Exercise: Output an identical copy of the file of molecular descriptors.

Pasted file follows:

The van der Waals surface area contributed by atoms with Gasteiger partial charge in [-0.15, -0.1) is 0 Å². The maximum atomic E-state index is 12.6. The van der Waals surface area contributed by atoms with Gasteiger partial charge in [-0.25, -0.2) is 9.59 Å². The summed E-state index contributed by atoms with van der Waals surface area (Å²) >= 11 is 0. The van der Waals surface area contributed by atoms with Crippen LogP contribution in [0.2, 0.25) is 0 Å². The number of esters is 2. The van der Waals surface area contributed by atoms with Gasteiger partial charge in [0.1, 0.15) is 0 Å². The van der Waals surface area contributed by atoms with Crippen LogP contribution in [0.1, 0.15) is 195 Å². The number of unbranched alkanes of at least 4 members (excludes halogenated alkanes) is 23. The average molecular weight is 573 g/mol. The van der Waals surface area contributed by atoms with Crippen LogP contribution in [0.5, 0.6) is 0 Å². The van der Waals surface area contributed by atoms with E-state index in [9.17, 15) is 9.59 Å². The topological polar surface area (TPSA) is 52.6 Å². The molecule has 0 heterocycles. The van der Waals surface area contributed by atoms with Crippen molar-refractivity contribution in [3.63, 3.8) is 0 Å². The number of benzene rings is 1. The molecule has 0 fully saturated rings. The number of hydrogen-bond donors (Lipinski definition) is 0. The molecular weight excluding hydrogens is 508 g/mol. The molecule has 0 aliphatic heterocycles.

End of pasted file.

The van der Waals surface area contributed by atoms with Gasteiger partial charge in [-0.15, -0.1) is 0 Å². The maximum atomic E-state index is 12.6. The van der Waals surface area contributed by atoms with Gasteiger partial charge in [-0.25, -0.2) is 9.59 Å². The summed E-state index contributed by atoms with van der Waals surface area (Å²) >= 11 is 0. The van der Waals surface area contributed by atoms with Crippen LogP contribution in [0.2, 0.25) is 0 Å². The number of esters is 2. The van der Waals surface area contributed by atoms with Gasteiger partial charge in [0.1, 0.15) is 0 Å². The van der Waals surface area contributed by atoms with Crippen LogP contribution in [0.1, 0.15) is 195 Å². The number of unbranched alkanes of at least 4 members (excludes halogenated alkanes) is 23. The average molecular weight is 573 g/mol. The van der Waals surface area contributed by atoms with Crippen LogP contribution in [0.5, 0.6) is 0 Å². The van der Waals surface area contributed by atoms with E-state index in [9.17, 15) is 9.59 Å². The topological polar surface area (TPSA) is 52.6 Å². The molecule has 0 heterocycles. The van der Waals surface area contributed by atoms with Crippen molar-refractivity contribution in [3.63, 3.8) is 0 Å². The number of benzene rings is 1. The molecule has 0 fully saturated rings. The number of hydrogen-bond donors (Lipinski definition) is 0. The molecular weight excluding hydrogens is 508 g/mol. The molecule has 0 aliphatic heterocycles.